Sermon. September 12, 2021
Rev. John Steitz
As we prepare to gather in the Sanctuary for worship after eighteen (18) months of a still raging pandemic, we reflect on why we gather as followers of Jesus Christ.
Like Peter, we affirm that Jesus is the Messiah, the Christ. Like Peter, we don’t want to hear that this involves suffering, and even defeat.
We want triumph and glory. Or at least a confirmation that we can live comfortable lives. Confirmation that the church will be here when we need it to be. Confirmation that things will soon return to the way they were before the pandemic.
Yet, in this passage Jesus calls his disciples to follow him. And following him does not lead to comfort. Following Jesus means to deny ourselves and to take up our cross.
What cross are we to follow in this age? Are we willing to carry it?
One cross that we all carry is the impact of the pandemic on our lives, on our families, on the world. We are learning how to adapt to a new reality.
Just as it is not possible to be a follower of Christ and avoid the cross, it is not possible to live today and avoid the realities and ongoing consequences of this pandemic age. For an all too brief moment at the beginning of the summer I had great hope that by the fall things would be able to return to the “normal” we knew before.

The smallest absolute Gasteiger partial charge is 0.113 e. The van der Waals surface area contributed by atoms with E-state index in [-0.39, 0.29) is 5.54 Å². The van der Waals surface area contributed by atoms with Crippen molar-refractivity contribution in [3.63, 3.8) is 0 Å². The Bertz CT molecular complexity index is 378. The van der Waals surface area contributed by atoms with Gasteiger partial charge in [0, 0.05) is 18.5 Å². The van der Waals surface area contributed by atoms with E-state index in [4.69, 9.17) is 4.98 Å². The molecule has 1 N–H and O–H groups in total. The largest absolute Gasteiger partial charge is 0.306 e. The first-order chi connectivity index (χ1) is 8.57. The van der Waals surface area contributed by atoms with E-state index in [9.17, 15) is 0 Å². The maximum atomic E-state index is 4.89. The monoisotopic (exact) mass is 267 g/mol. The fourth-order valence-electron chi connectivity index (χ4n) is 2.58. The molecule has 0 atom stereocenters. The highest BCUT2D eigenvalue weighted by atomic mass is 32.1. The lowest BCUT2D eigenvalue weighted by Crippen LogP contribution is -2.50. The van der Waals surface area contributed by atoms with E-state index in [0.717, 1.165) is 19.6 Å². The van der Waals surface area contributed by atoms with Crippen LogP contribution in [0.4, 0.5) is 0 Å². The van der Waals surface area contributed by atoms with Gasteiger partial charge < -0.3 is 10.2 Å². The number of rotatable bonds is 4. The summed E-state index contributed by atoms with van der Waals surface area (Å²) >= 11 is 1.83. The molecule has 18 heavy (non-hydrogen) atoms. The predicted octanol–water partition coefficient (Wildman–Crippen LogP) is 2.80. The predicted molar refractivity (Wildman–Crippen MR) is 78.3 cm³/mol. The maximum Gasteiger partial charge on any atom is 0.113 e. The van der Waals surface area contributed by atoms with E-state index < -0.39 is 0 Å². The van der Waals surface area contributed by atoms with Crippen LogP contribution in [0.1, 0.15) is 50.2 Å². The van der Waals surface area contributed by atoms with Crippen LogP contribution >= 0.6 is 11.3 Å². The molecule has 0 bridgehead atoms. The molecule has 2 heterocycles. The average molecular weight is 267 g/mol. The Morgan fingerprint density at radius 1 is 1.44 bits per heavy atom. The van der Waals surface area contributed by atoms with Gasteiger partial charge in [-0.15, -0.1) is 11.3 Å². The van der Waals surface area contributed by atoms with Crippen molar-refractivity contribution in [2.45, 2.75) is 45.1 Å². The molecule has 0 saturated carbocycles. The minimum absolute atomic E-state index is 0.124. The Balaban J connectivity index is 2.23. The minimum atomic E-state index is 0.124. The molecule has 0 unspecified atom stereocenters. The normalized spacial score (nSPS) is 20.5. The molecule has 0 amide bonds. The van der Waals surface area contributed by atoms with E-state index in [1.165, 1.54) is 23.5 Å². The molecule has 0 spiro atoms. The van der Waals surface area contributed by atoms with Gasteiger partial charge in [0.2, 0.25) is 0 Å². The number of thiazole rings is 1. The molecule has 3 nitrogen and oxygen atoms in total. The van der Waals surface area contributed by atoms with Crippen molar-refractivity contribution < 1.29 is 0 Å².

The pandemic has completely transformed what it means to be the church. Before we would gather on Sunday, hold Sunday school, a worship service, and then a coffee hour. Those on boards would meet on occasion and the pastor would be alerted to offer care to those in need. But for many church goers it was the act of going to church every Sunday that constituted what church was all about.
Then suddenly we were not able to gather safely. Would it be possible to continue to be the church without being able to gather together?
What we learned is that much of the life of the church is able to continue, and in some ways can be done very effectively by connecting remotely. I’m not saying that this is the most ideal situation, but carrying the cross of the pandemic has helped us grow as disciples of Jesus.
As we prepare to gather in-person in the Sanctuary I am filled with great hope, but it is a different kind of hope than I had at the beginning of the summer. It is a hope based on concrete ways that we have continued to be the church throughout the pandemic.
The Prayer Circle gives me hope. After meeting daily for the first ten months, this now meets three times a week. The Prayer Circle was a key way that some of us stayed connected across distance and across the months. People grew spiritually. We lifted many people up in prayer. Without the cross of the pandemic I doubt such a group would have met so frequently and might not have grown so close.
The online Sunday School gives me hope. There is a sustained weekly attendance of about ten, whereas before the pandemic the Sunday school averaged two children each week. Moreover, there are three children who participate from a distance. Therefore, the Sunday school is now reaching five times as many children online as before when it was in-person. And nearly a third of the children live too far away to participate in-person. Without the cross of the pandemic we would not be reaching as many children.